Wild turkeys are having sex in my front yard. First, two deer emerged from the underbrush, grazing their way 15 feet outside my front windows. Then three tom turkeys strutted out next, stopped, and lined up facing the house, just the three of them, feathers fanned out.
Behind the three males, nine females stepped gingerly into the yard, ignoring the testosterone-laden fellas trying to impress them. Except for one. She crouched down, gave some unknown signal to one of the guys, and let him have his way. I turned away. It looked a little rough.
The good people of my generation came of age in the 1960s, an era of extraordinary change and loss of innocence on many levels and, for most of us, sex was something we only read about in magazines. I, for one, was totally smitten with a woman in London named Christine Keeler, a beauty who showed up in all the magazines after it was revealed she’d been having an affair with a British government minister named John Profumo, as well as with a Soviet spy. She had a face for which I’d have sacrificed everything. Silly but, hey, I’m from Iowa.
Today’s boys are reading about folks like Stormy Daniels and, frankly, I feel sorry for them. Check that: they are more likely looking at photos and downloading porn, not reading anything. They believe sex is something men do to women. We believed it was about love, passion and eternal life with another human. I don’t really know what to think about this but I do believe that being naive, innocent and clueless had its own rewards.
We maneuvered through a world seen mostly in black and white, colorless yet abundantly clear. It included music by the Beatles wherein they sang about wanting to hold a girl’s hand, the Beach Boys harmonizing about surfing and, of course, Iowan Andy Williams whose music to this day puts me back in my mother’s kitchen in a time when the world felt right, and new.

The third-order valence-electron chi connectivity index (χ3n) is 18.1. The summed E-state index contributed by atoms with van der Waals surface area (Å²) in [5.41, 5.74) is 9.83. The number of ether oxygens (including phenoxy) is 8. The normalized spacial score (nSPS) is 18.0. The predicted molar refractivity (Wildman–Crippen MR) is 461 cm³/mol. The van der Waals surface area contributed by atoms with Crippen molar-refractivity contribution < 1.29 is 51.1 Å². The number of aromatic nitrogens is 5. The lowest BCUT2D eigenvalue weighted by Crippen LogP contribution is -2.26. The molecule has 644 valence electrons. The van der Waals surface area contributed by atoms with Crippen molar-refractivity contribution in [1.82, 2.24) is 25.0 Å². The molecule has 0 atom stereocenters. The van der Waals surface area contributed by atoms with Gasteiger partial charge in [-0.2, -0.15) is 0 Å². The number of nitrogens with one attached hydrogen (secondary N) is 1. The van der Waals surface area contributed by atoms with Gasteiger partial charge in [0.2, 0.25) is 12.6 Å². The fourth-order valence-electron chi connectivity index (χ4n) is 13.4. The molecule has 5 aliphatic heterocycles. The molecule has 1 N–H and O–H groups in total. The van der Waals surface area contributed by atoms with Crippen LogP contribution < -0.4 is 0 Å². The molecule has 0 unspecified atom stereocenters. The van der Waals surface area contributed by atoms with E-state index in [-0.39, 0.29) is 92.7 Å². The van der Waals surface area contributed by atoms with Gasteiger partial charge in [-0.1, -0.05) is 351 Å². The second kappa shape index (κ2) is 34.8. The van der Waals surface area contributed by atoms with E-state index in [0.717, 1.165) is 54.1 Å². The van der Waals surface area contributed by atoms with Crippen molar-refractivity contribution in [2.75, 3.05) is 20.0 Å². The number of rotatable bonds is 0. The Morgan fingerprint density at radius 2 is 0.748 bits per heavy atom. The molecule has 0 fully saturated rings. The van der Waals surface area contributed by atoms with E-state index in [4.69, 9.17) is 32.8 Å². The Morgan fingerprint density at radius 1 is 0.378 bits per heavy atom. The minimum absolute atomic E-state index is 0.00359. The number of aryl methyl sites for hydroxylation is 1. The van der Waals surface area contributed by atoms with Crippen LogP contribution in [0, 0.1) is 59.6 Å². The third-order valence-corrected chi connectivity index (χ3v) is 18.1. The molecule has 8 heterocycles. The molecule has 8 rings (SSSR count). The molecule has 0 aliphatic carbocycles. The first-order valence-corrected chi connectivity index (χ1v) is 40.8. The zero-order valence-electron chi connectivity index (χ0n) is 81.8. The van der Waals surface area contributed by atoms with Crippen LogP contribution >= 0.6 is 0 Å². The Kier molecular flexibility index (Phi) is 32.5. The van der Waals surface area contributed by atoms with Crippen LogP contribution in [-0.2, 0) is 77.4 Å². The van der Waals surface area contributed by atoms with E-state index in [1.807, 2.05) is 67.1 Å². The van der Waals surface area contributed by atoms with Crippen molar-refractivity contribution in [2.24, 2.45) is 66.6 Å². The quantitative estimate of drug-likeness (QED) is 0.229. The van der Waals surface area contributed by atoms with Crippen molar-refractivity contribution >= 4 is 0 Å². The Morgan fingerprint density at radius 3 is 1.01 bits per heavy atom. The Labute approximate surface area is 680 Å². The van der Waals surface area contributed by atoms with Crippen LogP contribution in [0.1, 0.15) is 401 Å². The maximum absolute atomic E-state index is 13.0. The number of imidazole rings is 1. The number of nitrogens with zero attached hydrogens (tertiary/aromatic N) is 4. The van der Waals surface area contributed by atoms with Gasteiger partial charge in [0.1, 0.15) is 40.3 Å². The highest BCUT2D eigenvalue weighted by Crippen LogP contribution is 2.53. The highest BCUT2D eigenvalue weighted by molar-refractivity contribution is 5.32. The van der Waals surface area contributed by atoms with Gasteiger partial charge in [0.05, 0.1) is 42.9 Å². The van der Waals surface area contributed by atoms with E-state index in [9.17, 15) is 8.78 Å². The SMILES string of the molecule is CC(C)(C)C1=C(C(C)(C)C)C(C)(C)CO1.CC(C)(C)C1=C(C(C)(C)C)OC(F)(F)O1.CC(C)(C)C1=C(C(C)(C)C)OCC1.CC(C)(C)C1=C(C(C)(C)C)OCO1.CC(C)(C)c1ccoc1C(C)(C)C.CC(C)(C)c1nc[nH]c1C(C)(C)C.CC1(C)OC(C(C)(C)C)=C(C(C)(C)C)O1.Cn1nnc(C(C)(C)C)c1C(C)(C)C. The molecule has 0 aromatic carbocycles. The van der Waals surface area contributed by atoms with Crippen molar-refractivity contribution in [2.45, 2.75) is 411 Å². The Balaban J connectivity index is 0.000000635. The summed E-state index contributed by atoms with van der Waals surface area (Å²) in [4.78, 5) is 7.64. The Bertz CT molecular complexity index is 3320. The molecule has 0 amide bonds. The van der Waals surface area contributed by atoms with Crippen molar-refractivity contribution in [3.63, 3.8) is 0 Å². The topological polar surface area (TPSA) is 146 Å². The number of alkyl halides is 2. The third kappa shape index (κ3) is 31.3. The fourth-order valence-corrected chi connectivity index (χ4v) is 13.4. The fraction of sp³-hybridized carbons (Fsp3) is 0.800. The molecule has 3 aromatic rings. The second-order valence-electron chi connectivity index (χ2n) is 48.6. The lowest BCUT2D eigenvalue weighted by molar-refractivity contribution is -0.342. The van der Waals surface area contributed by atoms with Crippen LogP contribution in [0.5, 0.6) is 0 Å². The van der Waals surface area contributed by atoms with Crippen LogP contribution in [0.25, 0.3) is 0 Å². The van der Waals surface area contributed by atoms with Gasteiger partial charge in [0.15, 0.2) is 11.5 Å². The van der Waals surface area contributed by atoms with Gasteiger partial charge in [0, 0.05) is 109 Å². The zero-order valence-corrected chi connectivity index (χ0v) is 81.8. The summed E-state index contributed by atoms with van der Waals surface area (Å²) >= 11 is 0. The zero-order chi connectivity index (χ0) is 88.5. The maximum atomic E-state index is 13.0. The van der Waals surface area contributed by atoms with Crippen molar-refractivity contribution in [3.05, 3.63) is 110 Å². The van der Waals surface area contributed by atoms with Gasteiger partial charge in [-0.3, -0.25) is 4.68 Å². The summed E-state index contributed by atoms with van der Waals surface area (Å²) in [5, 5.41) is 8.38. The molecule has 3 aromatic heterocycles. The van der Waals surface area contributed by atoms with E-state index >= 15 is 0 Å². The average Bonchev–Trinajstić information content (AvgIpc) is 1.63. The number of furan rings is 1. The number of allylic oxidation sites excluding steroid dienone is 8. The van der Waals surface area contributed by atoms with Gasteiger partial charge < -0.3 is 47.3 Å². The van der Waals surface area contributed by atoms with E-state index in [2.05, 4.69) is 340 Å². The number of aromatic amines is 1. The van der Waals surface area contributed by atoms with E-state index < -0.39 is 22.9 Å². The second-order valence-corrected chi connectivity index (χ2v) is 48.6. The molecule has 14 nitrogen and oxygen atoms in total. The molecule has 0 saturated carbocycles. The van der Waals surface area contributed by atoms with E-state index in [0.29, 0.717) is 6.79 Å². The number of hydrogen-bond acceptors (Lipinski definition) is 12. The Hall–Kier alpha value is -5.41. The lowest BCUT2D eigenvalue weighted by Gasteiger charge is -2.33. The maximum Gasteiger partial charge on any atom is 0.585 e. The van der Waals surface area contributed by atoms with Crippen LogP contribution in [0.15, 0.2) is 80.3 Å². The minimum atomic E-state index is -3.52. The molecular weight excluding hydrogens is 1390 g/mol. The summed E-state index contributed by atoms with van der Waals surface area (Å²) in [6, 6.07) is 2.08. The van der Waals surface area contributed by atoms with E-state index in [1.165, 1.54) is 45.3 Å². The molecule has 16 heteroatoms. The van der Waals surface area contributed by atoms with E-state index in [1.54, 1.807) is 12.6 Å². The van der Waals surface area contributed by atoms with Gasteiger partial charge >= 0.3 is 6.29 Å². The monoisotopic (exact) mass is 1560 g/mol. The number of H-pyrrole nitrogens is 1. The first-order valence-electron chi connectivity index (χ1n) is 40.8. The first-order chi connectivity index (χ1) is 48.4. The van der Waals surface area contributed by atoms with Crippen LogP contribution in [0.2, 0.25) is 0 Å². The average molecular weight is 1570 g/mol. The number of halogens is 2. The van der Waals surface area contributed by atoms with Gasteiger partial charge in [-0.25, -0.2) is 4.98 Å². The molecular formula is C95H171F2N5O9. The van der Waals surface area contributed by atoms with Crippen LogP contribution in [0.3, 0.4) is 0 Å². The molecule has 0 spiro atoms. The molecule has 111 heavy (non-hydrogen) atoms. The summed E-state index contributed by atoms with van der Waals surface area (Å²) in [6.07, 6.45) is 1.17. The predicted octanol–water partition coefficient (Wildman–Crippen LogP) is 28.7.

Prom season is upon us. Self-esteem, or lack of it, stalks the halls of our high schools. Recently I asked the woman with whom I went to prom almost 50 years ago what she remembered about it. The answer was “Not a thing.” Under most circumstances this would crush me, but she then asked me what I remembered about it. I had to be honest, answering, “Not a thing.”
Sex in the wild turkey population is one thing, quite another in the human population. I wish I could offer some sage advice here, but I cannot. I’m an old man on the brink of curmudgeon-ness, someone who was never a favorite of the girls, someone who was lucky to one-day fall for a brilliant woman who also fell for me. It happens, but not at prom. So I say to high school students everywhere: not going to prom? Good for you. Going with your buddies? Good for you.
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But if you have a date and you look forward to a time during the evening when you and your date have a few moments alone please remember the brilliant advice of a man who lobbied to name the wild turkey our national bird and an even older curmudgeon than I, Benjamin Franklin, who brilliantly wrote, “When in doubt, don’t.”
• Kurt Ullrich lives in rural Jackson County. His book “The Iowa State Fair” is available from the University of Iowa Press.